Theater review: Action Movie: The Play at The Magnetic Theatre
Action Movie: The Play, the raucous new comedy from The Magnetic Theatre, playing through March 31, is exactly what the title promises. Using a maelstrom of props, puppets, and goofy characters, Action Movie overwhelms the audience with loud noises, lots of props, and a fourth wall-busting cavalcade of scene changes, fight choreography, and dance numbers.
The results of this prodigious theatrical effort are mixed. But the impressive scope of the ambition and the extent of the commitment to the parody are never in doubt. Even if this show doesn’t quite work, it’s certainly not from lack of trying.
It should be stated from the get-go that director Andrew Gall conquers a staggering number of theatrical challenges with Action Movie: The Play. The script calls for, in no particular order: several scenes of people hanging off skyscrapers, a giant alligator that eats a cast member, an underwater sequence, a character who is a cyborg, and a few exploding grenades.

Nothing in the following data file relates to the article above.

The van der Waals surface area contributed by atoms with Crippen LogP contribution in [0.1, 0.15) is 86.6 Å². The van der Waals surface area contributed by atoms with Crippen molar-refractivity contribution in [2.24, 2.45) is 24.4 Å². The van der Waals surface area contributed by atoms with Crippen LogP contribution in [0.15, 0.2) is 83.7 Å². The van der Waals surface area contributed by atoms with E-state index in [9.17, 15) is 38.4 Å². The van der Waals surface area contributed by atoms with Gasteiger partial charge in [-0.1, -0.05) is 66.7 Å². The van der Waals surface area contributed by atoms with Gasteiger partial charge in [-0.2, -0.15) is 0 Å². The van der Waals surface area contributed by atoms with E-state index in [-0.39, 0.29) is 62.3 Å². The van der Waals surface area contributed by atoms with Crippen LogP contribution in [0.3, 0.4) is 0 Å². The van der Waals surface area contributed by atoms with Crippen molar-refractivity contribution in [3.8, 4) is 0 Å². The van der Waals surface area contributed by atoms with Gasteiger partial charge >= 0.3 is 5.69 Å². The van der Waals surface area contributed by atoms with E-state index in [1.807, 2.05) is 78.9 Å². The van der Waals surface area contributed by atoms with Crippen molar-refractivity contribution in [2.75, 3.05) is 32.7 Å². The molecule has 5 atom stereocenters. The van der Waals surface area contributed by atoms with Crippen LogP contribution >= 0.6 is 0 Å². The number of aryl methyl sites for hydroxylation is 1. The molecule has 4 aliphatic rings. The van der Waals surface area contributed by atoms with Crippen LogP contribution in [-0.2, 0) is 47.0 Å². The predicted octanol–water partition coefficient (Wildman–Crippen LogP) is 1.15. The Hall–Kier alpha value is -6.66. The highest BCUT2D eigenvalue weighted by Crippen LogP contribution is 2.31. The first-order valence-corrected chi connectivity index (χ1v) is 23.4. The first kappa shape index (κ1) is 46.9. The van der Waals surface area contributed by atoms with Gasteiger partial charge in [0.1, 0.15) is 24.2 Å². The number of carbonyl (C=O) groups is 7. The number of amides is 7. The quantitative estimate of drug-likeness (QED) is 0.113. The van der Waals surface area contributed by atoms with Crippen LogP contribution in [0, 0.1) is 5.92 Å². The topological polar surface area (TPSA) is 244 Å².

A plurality of the show, in fact, consists of great fight choreography by Jered Shults and Andrew Gall. Every punch, kick, and thumb-ectomy are fun and watchable.
In a fast-moving two hours (with one 15-minute intermission) there are dozens of different characters, settings, and costume changes. Even the 10-person cast seems positively decadent in the modern world of regional theater, where most companies opt for five-person shows, at maximum. Just imagining the props list and the cue-to-cue rehearsals makes my head ache. Great credit should be given to director Gall and stage manager Jessica Johnson for corralling this whole effusive effort.